Slip, Slap, Slop. Summer Sun Safety. (Say that five times fast)
by Liz Stovall, Division Manager- Fitness and Wellness
Some people think about sun protection only when they spend a day at the lake, beach or pool. But, sun exposure adds up day after day, and it happens every time a person is in the sun. While brief exposures to sunlight help the body make Vitamin D to stay healthy, too much sunlight can cause cancer. That’s why sun-safe habits should begin in childhood and last a lifetime. Everyone’s skin and eyes can be affected by the sun and other forms of ultraviolet (UV) rays. Tanning occurs when UV radiation is absorbed through the skin. It causes an increase in the activity and number of melanocytes, the cells that make the pigment melanin. Melanin gives the skin its color. It also helps to block out damaging UV rays up to a point. While sunburns are thought to increase a person’s risk of skin cancer, UV exposure, even without a sunburn, can raise skin cancer risk.
Take these steps to stay sun-safe:
- Slip on a shirt and sunglasses: When out in the sun, wear clothes that protect the skin as much as possible. Clothes provide different levels of UV protection. Long-sleeved shirts, long pants, or long skirts cover the most skin and are the most protective. Many companies now make clothing that is light-weight, comfortable, and protects against UV exposure, even when wet. These sun-protective clothes may have a label listing the UV protection factor (UPF). The higher the UPF, the higher the protection from UV rays. UV-blocking sunglasses are also important for protecting the delicate skin around the eyes. The ideal sunglasses should block 99% to 100% of UVA and UVB rays. Before you buy, check the label to make sure it reads “UV absorption up to 400nm.” Sunglasses labeled “cosmetic” block only 70% of UV rays. If there is no label, don’t assume the sunglasses provide any protection.
- Slap on a hat: A hat with a two to three-inch brim all around is ideal. It protects areas often exposed to the sun such as the neck, ears, eyes, forehead, nose and scalp. A shade cap (which looks like a baseball cap with about seven inches of fabric draping down the sides and back) is also good. A baseball cap protects the front and top of the head but not the back of the neck or ears, where skin cancers often grow. Straw hats are not recommended unless they are tightly woven.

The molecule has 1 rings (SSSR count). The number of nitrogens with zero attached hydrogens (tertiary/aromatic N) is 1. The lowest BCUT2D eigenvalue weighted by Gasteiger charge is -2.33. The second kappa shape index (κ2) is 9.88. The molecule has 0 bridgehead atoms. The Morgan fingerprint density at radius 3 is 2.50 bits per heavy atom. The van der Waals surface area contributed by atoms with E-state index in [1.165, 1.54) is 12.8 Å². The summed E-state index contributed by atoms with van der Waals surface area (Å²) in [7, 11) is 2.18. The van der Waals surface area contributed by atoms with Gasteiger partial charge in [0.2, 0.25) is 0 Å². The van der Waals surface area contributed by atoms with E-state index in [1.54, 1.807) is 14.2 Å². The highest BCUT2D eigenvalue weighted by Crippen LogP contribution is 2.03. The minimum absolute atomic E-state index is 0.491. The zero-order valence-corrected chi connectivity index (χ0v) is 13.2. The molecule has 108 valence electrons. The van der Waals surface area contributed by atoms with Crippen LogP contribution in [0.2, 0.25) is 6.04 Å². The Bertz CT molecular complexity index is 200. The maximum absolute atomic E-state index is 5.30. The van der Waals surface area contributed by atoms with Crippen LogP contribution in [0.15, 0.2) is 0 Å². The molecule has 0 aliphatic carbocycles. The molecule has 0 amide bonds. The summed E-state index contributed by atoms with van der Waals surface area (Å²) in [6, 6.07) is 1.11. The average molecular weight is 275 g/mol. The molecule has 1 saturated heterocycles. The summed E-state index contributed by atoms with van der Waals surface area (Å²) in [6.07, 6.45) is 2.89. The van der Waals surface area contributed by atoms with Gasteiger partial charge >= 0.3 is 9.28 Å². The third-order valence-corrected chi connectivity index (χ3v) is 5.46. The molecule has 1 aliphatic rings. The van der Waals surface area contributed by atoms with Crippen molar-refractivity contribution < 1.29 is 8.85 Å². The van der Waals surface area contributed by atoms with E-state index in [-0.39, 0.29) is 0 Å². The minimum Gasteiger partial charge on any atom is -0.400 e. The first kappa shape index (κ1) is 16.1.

- Slop on the sunscreen: Apply sunscreen to the skin to help protect against the sun’s UV rays. Sunscreens come in many forms – lotions, creams, ointments, gels, wipes, and lip balms, to name a few. Choose a broad-spectrum sunscreen with a sun protection factor (SPF) of 30 or higher (broad spectrum means that the sunscreen blocks both UVA and UVB rays). Be sure to use enough and re-apply every couple of hours while you’re in the sun. Best practice is to use sunscreen as one part of your skin care routine, especially if staying in the shade and wearing protective clothing aren’t available as your first options. Some cosmetics such as moisturizers, lipsticks, and foundations, are considered sunscreen products. Be sure to always check the label first.
Additional sun-smart ideas:
- Protect children from the sun: Since they tend to spend more time outdoors, children need special attention as they can burn more easily than adults. Parents and caretakers should be sure their children wear clothes, hats, sunglasses, and sunscreen to protect from harmful UV rays.
- Limit midday sun exposure: UV rays are most intense during the middle of the day, usually between the hours of 10:00 a.m. and 4:00 p.m. To check the sun’s intensity, use the shadow test. If a person’s shadow is shorter than they are, the sun’s rays are the strongest. If possible stay out of the sun during this time of day.
- Avoid tanning beds and sun lamps: Tanning beds and sun lamps give out both UVA and UVB rays. These rays can cause serious long-term skin damage and can lead to skin cancer.